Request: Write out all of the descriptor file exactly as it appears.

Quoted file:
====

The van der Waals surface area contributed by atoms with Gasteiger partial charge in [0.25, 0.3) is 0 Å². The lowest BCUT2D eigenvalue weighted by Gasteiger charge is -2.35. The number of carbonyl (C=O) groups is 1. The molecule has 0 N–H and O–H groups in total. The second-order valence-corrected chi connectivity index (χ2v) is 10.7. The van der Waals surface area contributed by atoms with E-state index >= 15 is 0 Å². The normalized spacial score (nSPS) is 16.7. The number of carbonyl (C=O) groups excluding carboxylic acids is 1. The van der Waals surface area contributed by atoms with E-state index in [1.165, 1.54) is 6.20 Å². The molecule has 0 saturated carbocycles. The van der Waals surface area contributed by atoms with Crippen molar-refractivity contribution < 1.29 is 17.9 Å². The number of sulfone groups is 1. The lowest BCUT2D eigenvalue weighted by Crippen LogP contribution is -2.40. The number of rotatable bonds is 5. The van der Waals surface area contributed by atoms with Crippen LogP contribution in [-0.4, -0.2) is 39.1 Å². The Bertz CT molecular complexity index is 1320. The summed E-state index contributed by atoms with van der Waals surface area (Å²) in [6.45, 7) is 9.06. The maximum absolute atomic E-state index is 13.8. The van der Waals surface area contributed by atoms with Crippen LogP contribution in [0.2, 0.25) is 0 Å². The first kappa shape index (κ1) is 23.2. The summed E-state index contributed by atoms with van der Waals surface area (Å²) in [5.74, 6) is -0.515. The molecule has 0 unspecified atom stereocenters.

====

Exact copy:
The van der Waals surface area contributed by atoms with Gasteiger partial charge in [0.25, 0.3) is 0 Å². The lowest BCUT2D eigenvalue weighted by Gasteiger charge is -2.35. The number of carbonyl (C=O) groups is 1. The molecule has 0 N–H and O–H groups in total. The second-order valence-corrected chi connectivity index (χ2v) is 10.7. The van der Waals surface area contributed by atoms with E-state index >= 15 is 0 Å². The normalized spacial score (nSPS) is 16.7. The number of carbonyl (C=O) groups excluding carboxylic acids is 1. The van der Waals surface area contributed by atoms with E-state index in [1.165, 1.54) is 6.20 Å². The molecule has 0 saturated carbocycles. The van der Waals surface area contributed by atoms with Crippen molar-refractivity contribution < 1.29 is 17.9 Å². The number of sulfone groups is 1. The lowest BCUT2D eigenvalue weighted by Crippen LogP contribution is -2.40. The number of rotatable bonds is 5. The van der Waals surface area contributed by atoms with Crippen LogP contribution in [-0.4, -0.2) is 39.1 Å². The Bertz CT molecular complexity index is 1320. The summed E-state index contributed by atoms with van der Waals surface area (Å²) in [6.45, 7) is 9.06. The maximum absolute atomic E-state index is 13.8. The van der Waals surface area contributed by atoms with Crippen LogP contribution in [0.2, 0.25) is 0 Å². The first kappa shape index (κ1) is 23.2. The summed E-state index contributed by atoms with van der Waals surface area (Å²) in [5.74, 6) is -0.515. The molecule has 0 unspecified atom stereocenters.